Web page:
handily beat analysts' expectations Wednesday by announcing first-quarter earnings of 2 cents per share, excluding certain costs including goodwill amortization, merger costs and net losses on investment sales. The consensus estimate of analysts polled by
was for a loss of 6 cents a share. The San Francisco-based global media company hadn't expected to generate an operating profit until the fourth quarter of 2000.
"This is very positive. I wasn't looking for break-even until the fourth quarter," said Matthew Finick, an analyst with
Thomas Weisel Partners
who rates the stock a buy. Thomas Weisel has not done any underwriting for CNet.
CNet, which has $300 million in cash on hand, also announced Wednesday that its board of directors had authorized a stock repurchase plan of up to $100 million of its common stock. Closing today at 31 1/2, CNet's stock is 60% off its 52-week high of 79 7/8. The stock is down 41% in the last month alone.
The company warned that the share repurchase plan could cause the
acquisition to be accounted for as a purchase rather than as a more earnings-friendly pooling of interests. If CNet has to use purchase accounting, it would incur a hefty amortization expense that would eat into future earnings.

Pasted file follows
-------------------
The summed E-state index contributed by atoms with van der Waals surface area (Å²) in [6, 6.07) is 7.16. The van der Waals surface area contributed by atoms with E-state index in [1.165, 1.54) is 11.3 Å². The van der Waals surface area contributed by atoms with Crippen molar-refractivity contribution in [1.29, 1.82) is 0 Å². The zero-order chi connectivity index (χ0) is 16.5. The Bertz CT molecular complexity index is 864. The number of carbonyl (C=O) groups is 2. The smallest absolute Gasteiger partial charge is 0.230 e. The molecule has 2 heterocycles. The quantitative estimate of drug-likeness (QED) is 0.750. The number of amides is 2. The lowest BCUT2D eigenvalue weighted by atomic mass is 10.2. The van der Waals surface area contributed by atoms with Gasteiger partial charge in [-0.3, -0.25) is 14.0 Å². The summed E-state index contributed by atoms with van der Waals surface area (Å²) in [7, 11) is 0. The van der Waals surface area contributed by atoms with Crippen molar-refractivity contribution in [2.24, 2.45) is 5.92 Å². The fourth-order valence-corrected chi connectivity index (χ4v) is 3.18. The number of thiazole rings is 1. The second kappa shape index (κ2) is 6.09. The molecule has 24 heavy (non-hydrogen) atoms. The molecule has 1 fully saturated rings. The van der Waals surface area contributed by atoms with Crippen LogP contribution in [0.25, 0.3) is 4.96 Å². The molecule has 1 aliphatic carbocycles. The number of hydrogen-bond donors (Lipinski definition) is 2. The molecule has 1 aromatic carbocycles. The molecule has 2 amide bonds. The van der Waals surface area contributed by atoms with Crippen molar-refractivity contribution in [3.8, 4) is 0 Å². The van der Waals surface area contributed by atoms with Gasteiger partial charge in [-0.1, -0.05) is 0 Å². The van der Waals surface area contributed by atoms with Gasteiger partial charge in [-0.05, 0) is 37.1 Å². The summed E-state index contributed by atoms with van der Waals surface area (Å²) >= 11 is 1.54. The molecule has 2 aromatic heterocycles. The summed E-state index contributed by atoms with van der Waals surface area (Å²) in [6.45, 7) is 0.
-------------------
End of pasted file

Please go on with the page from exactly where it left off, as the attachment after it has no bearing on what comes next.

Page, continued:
Net revenue increased 126% to $45.4 million from $20.1 million in the first quarter of 1999. The company attributed the record revenue to strong gains in online traffic. CNet averaged 16.5 million daily page views in the quarter, up from 14 million in the fourth quarter of 1999. In addition, the network generated 218,000 leads per day to CNet's partner merchants. For the year, CNet expects net revenue to exceed $200 million.
Including goodwill amortization, merger costs, net losses on investments, stock-based compensation and related taxes, CNet Networks' net loss for the quarter was $19.5 million, or 23 cents per share.
Earlier this month, CNet launched China.CNet.com, part of a $13 million joint venture with newly public Asiacontent.com
. The joint venture already operates several CNET sites in Asia, as well as one in Australia, and plans to launch a site in India later this year.
In February, CNet acquired MySimon, an online comparative shopping service, for 11.1 million shares in an all-stock deal. With CNet's stock then trading in the mid-60s, the deal valued MySimon at over $700 million.
Also in the quarter, CNet Networks launched CNet Radio, an all-technology radio program that currently airs only in San Francisco, but which the company expects to roll out nationally by the end of the year. CNet Radio is a partnership with AMFM
, the nation's largest radio broadcaster.